MountainFLOW creates North America’s only full line of plant-based ski waxes |

MountainFLOW uses sustainable materials to create North America’s only full line of plant-based ski waxes

Founder and CEO Peter Arlein tested out over 200 formulations of his product at ski resorts and in the backcountry to make sure the quality was as good as a traditional wax.
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Peter Arlein has been an avid skier ever since he was a kid. As he grew older, he realized that the ingredients in his favorite ski waxes were all bad for the environment. He decided to do something about it.

Arlein is now the founder and CEO of mountainFLOW, which creates plant-based ski wax, anti-stick spray and other products to keep skis fast and healthy. Since 2016, he has been working to create North America’s only full line of plant-based ski wax, and it is now for sale online as well as in various Vail Valley outdoor outfitters, including Kind Bikes and Skis and Paragon Guides in Edwards or Cripple Creek Backcountry and Christie Sports in Avon.

Most ski waxes are made from petroleum, a naturally occurring oil extracted from geological formations. When extracted, it’s called a crude oil, and is a yellowish-black liquid. Most petroleum products we think of, like Vaseline, are refined, and when treated, becomes the substance we’re most familiar with.

Arlein, while doing research and development for his business, found a study in Norway where scientists studied soil at ski areas. They found traces of perfluoroalkyls, a common ingredient in waxes, in the soil and in earthworms. They determined that the product leaves a residue on the snow. When the snow melts, that petroleum residue seeped into the soil and worms. Levels were far from toxic, but they concluded it was still an important discovery to consider.

“Their hypothesis was that it could make its way all the way up the food chain,” Arlein said. “Shortly after that, [Norway] banned fluorocarbons.”

The wax is now undergoing the patent process.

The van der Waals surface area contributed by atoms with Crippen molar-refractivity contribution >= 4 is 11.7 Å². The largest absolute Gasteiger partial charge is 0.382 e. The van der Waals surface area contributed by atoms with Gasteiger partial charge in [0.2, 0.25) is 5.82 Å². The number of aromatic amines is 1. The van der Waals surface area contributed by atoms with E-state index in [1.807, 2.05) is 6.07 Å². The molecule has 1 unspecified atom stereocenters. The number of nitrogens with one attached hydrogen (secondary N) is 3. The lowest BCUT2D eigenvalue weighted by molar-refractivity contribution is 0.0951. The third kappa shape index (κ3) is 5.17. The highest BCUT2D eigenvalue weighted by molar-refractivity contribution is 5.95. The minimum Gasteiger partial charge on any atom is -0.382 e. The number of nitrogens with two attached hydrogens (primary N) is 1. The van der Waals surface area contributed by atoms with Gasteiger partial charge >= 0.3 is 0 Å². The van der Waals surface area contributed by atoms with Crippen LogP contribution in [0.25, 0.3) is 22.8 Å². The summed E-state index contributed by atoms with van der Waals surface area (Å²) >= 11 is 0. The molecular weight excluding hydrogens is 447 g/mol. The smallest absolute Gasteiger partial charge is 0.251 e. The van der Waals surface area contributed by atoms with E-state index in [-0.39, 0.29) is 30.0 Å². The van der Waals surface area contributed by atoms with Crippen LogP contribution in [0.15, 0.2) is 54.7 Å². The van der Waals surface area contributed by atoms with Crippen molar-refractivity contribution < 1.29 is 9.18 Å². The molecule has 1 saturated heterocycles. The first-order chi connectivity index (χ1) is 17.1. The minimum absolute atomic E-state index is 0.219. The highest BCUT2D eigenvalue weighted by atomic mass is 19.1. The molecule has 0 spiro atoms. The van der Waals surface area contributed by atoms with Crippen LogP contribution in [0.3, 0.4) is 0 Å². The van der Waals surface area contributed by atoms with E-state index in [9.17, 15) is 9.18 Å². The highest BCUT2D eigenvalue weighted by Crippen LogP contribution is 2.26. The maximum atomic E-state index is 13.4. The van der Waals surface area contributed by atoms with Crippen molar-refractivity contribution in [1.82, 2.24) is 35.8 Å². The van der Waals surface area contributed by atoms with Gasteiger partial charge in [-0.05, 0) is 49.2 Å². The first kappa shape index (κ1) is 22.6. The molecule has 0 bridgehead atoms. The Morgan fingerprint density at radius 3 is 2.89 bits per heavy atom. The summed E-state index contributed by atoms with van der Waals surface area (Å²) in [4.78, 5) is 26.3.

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MountainFLOW’s first product was the anti-stick spray for the tops of skis, and right away, the backcountry community was all over it. When that product became successful, Arlein created a Kickstarter to fund an initial production run for the plant-based wax and started getting his product out. It’s now patent pending.

Partnering with pro skiers also helped mountainFLOW succeed. Brand ambassadors include Chris Davenport among others. Arlein said that when Davenport first heard about mountainFLOW’s plant-based approach, he was an instant supporter. After all, he is a board member of Protect Our Winters, a Boulder-based non-profit started by pro snowboarder Jeremy Jones.

The plant-based products are now a rising favorite among all skiers, whether they stick to established mountains or veer off the beaten tracks. He said his wax costs the same as a traditional wax: an Amazon search for “ski & snowboard wax” yields results in a $15-$20 price point, and mountainFLOW products retail from $14-$18.50.

MountainFLOW has already partnered with Killington and Jiminy Peak on the East Coast, supplying all the wax for the rental fleets. Arlein hopes to work with Vail Resorts because it has a much larger rental fleet and reach, meaning he could help eliminate the negative environmental impact of that much petroleum ski wax. He also hopes to get his product in more Vail in-store retailers.

An important consideration for Arlein, while developing the product, was making sure it was as fast as a traditional ski wax. His customers agree, but he said it took quite a bit of trial-and-error to find a fully plant-based formula that would hold up to par.

“I had to do over 200 formulations to get it right. And somedays, I would go out and ski with the new wax on my skis and I would barely be able to get off the lift because the wax was so sticky,” he said. “Being able to go skiing for work, and just be able to do something I love is amazing. I feel very fortunate.”

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